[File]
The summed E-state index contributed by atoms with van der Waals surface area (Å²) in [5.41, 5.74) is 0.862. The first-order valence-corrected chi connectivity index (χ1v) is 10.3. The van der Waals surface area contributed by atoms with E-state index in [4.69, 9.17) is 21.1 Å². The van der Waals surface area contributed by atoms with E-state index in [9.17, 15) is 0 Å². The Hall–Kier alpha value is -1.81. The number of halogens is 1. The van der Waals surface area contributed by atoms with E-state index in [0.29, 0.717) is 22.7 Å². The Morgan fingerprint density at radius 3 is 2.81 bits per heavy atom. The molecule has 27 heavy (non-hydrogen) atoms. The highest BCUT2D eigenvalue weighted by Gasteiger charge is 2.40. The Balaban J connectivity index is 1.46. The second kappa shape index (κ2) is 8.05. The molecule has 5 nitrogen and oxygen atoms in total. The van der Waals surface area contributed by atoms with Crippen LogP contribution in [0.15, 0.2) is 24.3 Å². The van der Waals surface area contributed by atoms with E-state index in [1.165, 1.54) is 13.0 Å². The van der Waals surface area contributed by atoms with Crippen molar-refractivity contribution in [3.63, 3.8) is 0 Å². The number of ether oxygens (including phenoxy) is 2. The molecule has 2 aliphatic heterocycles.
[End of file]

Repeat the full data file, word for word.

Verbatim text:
The summed E-state index contributed by atoms with van der Waals surface area (Å²) in [5.41, 5.74) is 0.862. The first-order valence-corrected chi connectivity index (χ1v) is 10.3. The van der Waals surface area contributed by atoms with E-state index in [4.69, 9.17) is 21.1 Å². The van der Waals surface area contributed by atoms with E-state index in [9.17, 15) is 0 Å². The Hall–Kier alpha value is -1.81. The number of halogens is 1. The van der Waals surface area contributed by atoms with E-state index in [0.29, 0.717) is 22.7 Å². The Morgan fingerprint density at radius 3 is 2.81 bits per heavy atom. The molecule has 27 heavy (non-hydrogen) atoms. The highest BCUT2D eigenvalue weighted by Gasteiger charge is 2.40. The Balaban J connectivity index is 1.46. The second kappa shape index (κ2) is 8.05. The molecule has 5 nitrogen and oxygen atoms in total. The van der Waals surface area contributed by atoms with Crippen LogP contribution in [0.15, 0.2) is 24.3 Å². The van der Waals surface area contributed by atoms with E-state index in [1.165, 1.54) is 13.0 Å². The van der Waals surface area contributed by atoms with Crippen molar-refractivity contribution in [3.63, 3.8) is 0 Å². The number of ether oxygens (including phenoxy) is 2. The molecule has 2 aliphatic heterocycles.